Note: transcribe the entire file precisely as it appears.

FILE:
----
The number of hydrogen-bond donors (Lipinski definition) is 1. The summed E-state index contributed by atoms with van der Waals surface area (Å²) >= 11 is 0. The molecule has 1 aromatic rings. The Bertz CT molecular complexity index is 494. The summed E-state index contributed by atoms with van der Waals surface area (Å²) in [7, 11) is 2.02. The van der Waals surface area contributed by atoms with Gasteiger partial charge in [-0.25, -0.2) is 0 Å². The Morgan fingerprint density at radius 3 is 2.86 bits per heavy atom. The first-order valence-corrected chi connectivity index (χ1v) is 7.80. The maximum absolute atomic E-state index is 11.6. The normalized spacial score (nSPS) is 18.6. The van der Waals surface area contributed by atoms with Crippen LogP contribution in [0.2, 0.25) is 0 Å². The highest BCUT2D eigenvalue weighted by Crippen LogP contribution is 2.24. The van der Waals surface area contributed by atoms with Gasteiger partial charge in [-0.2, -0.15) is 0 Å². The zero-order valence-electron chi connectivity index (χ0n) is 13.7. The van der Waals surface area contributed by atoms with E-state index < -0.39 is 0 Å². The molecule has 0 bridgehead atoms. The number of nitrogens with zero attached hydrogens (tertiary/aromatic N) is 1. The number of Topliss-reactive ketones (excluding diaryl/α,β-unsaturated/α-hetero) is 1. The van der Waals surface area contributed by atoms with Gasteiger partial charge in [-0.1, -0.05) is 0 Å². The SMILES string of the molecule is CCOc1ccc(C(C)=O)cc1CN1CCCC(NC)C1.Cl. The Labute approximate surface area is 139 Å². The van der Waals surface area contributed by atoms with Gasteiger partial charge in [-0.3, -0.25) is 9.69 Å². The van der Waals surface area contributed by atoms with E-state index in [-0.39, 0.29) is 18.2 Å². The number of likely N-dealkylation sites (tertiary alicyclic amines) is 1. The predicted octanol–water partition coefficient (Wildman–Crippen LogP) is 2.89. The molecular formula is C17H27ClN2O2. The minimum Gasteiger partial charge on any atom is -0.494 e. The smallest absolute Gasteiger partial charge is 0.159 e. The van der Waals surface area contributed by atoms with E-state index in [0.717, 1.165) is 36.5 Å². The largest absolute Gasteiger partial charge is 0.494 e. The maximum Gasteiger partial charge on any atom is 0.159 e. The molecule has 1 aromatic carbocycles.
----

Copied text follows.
The number of hydrogen-bond donors (Lipinski definition) is 1. The summed E-state index contributed by atoms with van der Waals surface area (Å²) >= 11 is 0. The molecule has 1 aromatic rings. The Bertz CT molecular complexity index is 494. The summed E-state index contributed by atoms with van der Waals surface area (Å²) in [7, 11) is 2.02. The van der Waals surface area contributed by atoms with Gasteiger partial charge in [-0.25, -0.2) is 0 Å². The Morgan fingerprint density at radius 3 is 2.86 bits per heavy atom. The first-order valence-corrected chi connectivity index (χ1v) is 7.80. The maximum absolute atomic E-state index is 11.6. The normalized spacial score (nSPS) is 18.6. The van der Waals surface area contributed by atoms with Crippen LogP contribution in [0.2, 0.25) is 0 Å². The highest BCUT2D eigenvalue weighted by Crippen LogP contribution is 2.24. The van der Waals surface area contributed by atoms with Gasteiger partial charge in [-0.2, -0.15) is 0 Å². The zero-order valence-electron chi connectivity index (χ0n) is 13.7. The van der Waals surface area contributed by atoms with E-state index < -0.39 is 0 Å². The molecule has 0 bridgehead atoms. The number of nitrogens with zero attached hydrogens (tertiary/aromatic N) is 1. The number of Topliss-reactive ketones (excluding diaryl/α,β-unsaturated/α-hetero) is 1. The van der Waals surface area contributed by atoms with Gasteiger partial charge in [-0.1, -0.05) is 0 Å². The SMILES string of the molecule is CCOc1ccc(C(C)=O)cc1CN1CCCC(NC)C1.Cl. The Labute approximate surface area is 139 Å². The van der Waals surface area contributed by atoms with Gasteiger partial charge in [-0.3, -0.25) is 9.69 Å². The van der Waals surface area contributed by atoms with E-state index in [-0.39, 0.29) is 18.2 Å². The number of likely N-dealkylation sites (tertiary alicyclic amines) is 1. The predicted octanol–water partition coefficient (Wildman–Crippen LogP) is 2.89. The molecular formula is C17H27ClN2O2. The minimum Gasteiger partial charge on any atom is -0.494 e. The smallest absolute Gasteiger partial charge is 0.159 e. The van der Waals surface area contributed by atoms with E-state index in [0.717, 1.165) is 36.5 Å². The largest absolute Gasteiger partial charge is 0.494 e. The maximum Gasteiger partial charge on any atom is 0.159 e. The molecule has 1 aromatic carbocycles.